Phosphate Rocks by Fiona Erksine

This is a hard book to classify. It is one of the few books that I did not like at first, but when I came back to it with a fresh mind and renewed interest, I found it an intriguing read.
The main reason for my initial reaction was the same reason I was intrigued later, another rare occurrence. Each chapter begins with the history in some related form or fashion of the Phosphate industry, circling back to the factory in Scotland.
The story begins with the finding of the skeleton at the location of an old Phosphate factory. In order to identify the possible identity of the unknown victim, an old foreman is brought to the police. From that point, each chapter talks about one item found at the location, starting with one aspect of Phosphate that I am sure hardly any average person is aware of. It is in part a non-fiction book drawn from the author’s experience, partly a homage to the profession and only a very minor part of it is about the ‘mystery’ itself.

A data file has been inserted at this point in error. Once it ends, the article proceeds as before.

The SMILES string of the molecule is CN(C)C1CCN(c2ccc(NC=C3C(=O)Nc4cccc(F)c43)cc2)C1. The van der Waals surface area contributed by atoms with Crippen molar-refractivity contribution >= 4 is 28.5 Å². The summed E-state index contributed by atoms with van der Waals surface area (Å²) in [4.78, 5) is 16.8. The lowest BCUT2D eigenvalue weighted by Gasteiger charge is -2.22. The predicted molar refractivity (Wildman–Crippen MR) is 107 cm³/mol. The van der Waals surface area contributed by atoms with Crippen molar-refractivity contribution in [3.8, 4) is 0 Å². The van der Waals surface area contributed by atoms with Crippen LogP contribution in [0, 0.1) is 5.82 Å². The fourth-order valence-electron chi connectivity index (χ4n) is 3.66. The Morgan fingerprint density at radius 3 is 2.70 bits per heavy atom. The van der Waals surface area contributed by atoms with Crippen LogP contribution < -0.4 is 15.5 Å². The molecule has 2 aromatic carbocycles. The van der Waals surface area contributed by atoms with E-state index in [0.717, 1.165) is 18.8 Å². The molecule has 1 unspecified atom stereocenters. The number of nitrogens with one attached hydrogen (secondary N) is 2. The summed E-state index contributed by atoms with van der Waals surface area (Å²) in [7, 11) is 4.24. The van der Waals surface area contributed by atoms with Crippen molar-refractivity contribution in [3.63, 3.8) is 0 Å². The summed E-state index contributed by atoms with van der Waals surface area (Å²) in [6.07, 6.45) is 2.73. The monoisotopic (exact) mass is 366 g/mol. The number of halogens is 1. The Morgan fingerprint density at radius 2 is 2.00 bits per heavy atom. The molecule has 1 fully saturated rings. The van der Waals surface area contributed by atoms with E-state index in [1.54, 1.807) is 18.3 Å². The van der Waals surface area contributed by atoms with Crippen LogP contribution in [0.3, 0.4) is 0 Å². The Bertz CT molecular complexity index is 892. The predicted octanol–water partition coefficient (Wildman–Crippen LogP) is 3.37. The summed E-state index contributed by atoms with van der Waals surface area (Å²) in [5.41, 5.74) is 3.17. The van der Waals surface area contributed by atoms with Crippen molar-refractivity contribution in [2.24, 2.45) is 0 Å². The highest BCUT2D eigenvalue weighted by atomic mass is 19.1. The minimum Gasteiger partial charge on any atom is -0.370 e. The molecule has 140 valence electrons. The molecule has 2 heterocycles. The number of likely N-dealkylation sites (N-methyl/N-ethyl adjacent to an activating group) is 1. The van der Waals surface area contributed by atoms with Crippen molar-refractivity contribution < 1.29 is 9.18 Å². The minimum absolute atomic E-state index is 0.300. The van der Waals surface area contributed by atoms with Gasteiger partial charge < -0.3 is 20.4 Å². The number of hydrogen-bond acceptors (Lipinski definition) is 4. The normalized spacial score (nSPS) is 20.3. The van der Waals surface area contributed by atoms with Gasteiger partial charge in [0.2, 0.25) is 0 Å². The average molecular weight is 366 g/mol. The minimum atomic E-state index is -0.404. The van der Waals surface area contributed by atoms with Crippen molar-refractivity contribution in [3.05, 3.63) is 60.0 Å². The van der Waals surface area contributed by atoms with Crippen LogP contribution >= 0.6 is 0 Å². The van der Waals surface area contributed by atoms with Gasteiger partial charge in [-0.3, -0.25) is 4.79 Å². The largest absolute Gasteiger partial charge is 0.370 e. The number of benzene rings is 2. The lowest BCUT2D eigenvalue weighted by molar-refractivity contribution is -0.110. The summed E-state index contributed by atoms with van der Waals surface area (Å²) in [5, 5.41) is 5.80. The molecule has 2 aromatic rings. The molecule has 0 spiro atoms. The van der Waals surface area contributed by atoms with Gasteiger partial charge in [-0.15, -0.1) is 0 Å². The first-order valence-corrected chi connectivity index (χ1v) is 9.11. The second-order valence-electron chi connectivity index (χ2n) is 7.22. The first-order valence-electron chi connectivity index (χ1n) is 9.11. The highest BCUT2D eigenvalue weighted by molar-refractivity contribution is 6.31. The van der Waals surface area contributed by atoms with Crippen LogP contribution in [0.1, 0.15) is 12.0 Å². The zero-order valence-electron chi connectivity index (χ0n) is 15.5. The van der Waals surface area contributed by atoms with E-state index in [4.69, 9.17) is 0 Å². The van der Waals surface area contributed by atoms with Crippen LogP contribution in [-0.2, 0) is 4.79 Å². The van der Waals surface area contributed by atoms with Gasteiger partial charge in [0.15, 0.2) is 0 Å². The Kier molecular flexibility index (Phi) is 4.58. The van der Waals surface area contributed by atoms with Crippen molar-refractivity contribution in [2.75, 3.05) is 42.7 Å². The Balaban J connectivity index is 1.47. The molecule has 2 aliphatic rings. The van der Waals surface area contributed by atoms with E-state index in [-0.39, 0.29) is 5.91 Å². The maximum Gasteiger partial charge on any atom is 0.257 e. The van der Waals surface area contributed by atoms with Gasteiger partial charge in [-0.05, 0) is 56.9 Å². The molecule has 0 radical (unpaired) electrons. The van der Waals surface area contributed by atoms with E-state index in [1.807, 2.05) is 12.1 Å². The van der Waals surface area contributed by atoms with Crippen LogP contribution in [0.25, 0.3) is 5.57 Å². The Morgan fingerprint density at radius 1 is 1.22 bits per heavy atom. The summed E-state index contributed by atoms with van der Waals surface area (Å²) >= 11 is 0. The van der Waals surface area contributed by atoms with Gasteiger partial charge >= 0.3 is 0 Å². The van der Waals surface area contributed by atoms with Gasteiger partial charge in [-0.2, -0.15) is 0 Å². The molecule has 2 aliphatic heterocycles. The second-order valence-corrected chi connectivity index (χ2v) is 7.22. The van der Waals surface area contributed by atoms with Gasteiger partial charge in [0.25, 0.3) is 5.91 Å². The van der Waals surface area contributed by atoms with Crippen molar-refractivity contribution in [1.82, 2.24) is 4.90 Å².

The people introduced to us were quite different, each suffering a different type of issue. The non-fiction part of it was quite engrossing once I got into the groove of the narrative. The other part is not necessarily bad, but I would not have liked the book without all the facts I learnt (and some promptly forgotten) along the way.
The author’s writing was good and what we got was exactly what was presented by the blurb and the overall look of the book.
I am not sure of the audience to recommend this book to, but I think anyone who looks at the blurb and the book and finds a spark of interest should definitely give it a go.
I read this as an ARC, thanks to NetGalley and the publishers, but the review is entirely based on my own reading experience.


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